These are all things Kong’s team of three technical writers are responsible for. As release cadence increased, we found we had less time for all these other “hats” that writers wear, but demand for technical diagrams in our docs was still growing. After testing out tools built for graphic designers and hacky Google Slide diagram workarounds, we knew we needed a solution that would make it easier to create, maintain, and share diagrams.

This pivotal decision led us to embrace Mermaid.js, an open-source Java Script library that simplifies diagram creation through a markdown-like syntax. This tool was perfectly suited for our small, agile team, enabling us to produce easy-to-maintain diagrams efficiently. The straightforward usability of Mermaid.js facilitated its rapid adoption not only within our docs team, but also across various departments. Its integration reached beyond internal processes; even some of our customers took notice and incorporated it into their docs and our engineering team added it to one of our products.

This presentation delves deeper than just discussing Mermaid.js as a tool. It explores how innovative thinking can empower docs teams to influence far-reaching aspects of a business. We’ll examine how our small team’s shift in approach not only enhanced our docs, but sparked changes in product development and customer engagement. Through our case study of adopting Mermaid.js, we aim to demonstrate that stepping outside of conventional boundaries can lead to substantial organizational impacts, illustrating the profound influence that docs writers can have beyond just documentation.

Kruno Golubić

Welcome to the World of Technical Writing: A Guide for Newcomers

Breaking into the field of technical writing can be somewhat scary for newcomers, but there’s no reason for that. This talk is tailored for those who are new to technical writing or considering a career in it. Drawing from my own experiences, I will share practical tips and essential insights that I’ve learned along the way.

Small things can make a huge difference and make your work easier and more enjoyable:

  • Creating effective naming conventions for files, issues, and tickets to streamline documentation.
  • The importance of well-written ticket assignments and what they should include.
  • Working with other teams (visual designers, marketing, etc.).
  • Strategies for dealing with insufficient information and how to seek clarity.
  • Best practices for asking subject matter experts (SMEs) for additional details.

Don't be afraid to enter the kingdom of technical writing—there is room for everyone here!

Oisín FitzGerald

Pull it together! How we unified software and hardware documentation to create a consistent user experience.

Integrating a diverse array of documentation into a cohesive user experience can be a daunting task, especially when multiple markup languages and processes are involved. At our company, we faced the challenge of maintaining our established documentation practices—specifically, our partially open-source SDK documentation and our hardware documentation, which were historically handled separately and with different systems. Despite these differences, we aimed to provide a consistent look and feel across all documentation without altering our internal workflows.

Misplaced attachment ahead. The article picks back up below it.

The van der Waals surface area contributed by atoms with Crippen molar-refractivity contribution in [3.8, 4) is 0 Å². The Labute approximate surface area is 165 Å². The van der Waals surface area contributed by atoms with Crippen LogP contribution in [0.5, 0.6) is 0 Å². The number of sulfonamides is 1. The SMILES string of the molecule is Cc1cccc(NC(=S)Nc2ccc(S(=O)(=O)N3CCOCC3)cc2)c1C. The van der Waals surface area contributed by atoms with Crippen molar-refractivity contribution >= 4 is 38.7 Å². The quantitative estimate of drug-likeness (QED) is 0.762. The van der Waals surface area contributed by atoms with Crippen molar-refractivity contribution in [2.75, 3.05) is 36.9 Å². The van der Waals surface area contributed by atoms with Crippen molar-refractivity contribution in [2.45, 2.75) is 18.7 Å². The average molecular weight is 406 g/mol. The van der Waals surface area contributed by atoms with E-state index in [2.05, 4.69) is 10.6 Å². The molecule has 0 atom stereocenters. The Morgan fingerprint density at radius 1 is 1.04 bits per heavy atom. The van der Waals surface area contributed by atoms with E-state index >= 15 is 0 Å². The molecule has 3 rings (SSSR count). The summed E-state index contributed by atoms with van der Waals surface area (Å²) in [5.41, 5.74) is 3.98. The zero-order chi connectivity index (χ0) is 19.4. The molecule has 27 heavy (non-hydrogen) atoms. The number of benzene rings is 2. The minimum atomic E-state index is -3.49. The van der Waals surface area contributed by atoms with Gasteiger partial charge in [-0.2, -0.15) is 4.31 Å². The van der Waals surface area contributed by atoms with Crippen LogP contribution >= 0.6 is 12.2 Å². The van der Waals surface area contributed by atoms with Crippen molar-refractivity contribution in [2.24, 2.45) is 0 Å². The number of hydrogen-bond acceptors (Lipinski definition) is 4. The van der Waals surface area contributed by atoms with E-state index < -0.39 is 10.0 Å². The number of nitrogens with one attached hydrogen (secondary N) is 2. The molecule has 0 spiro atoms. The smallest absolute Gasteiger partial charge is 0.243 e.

In this talk, I will detail how we successfully unified our documentation experience while maintaining our distinct internal documentation processes and standardizing the output. This strategy ensured that while our technical teams could continue working in their preferred methods and languages, the end result was a seamless and integrated user experience.

Susan Armstrong

What Is a Template and How Can I Create One

We use Templates in our documentation to force a similar style on the sections and pages of our documents so that the only difference is the content. This uniformity makes it easier for our readers to scan our documents. It also makes it easier for Search Engines to parse them. And, incidentally, it makes it easier for us to write them.

At its most basic, a Template lays out information that provides an outline for a document type or subtype. A template for a Programmer's Guide is its outline. A HowTos’ template defines the HowTo’s approach on how to use the product's features, preferably in the order in which they would be used to get the product up and running. A feature’s template is a list of Tutorials on how to use the feature (again, in the order in which to use them). A Tutorial template (among the smallest particles of a document) provides common sections that outline how to prepare for and perform one or more related tasks to accomplish one goal in using one feature.

In this presentation, I intend to:

  • Describe Tutorial templates. Since they are more universal in nature and less dependent on the contents of the product, they can be more easily presented in a more detailed form than other Templates types.
  • Provide examples of Tutorials from the mid-20th century to today.
  • Provide background information on why I believe the Tutorial Templates I will show you are among the best.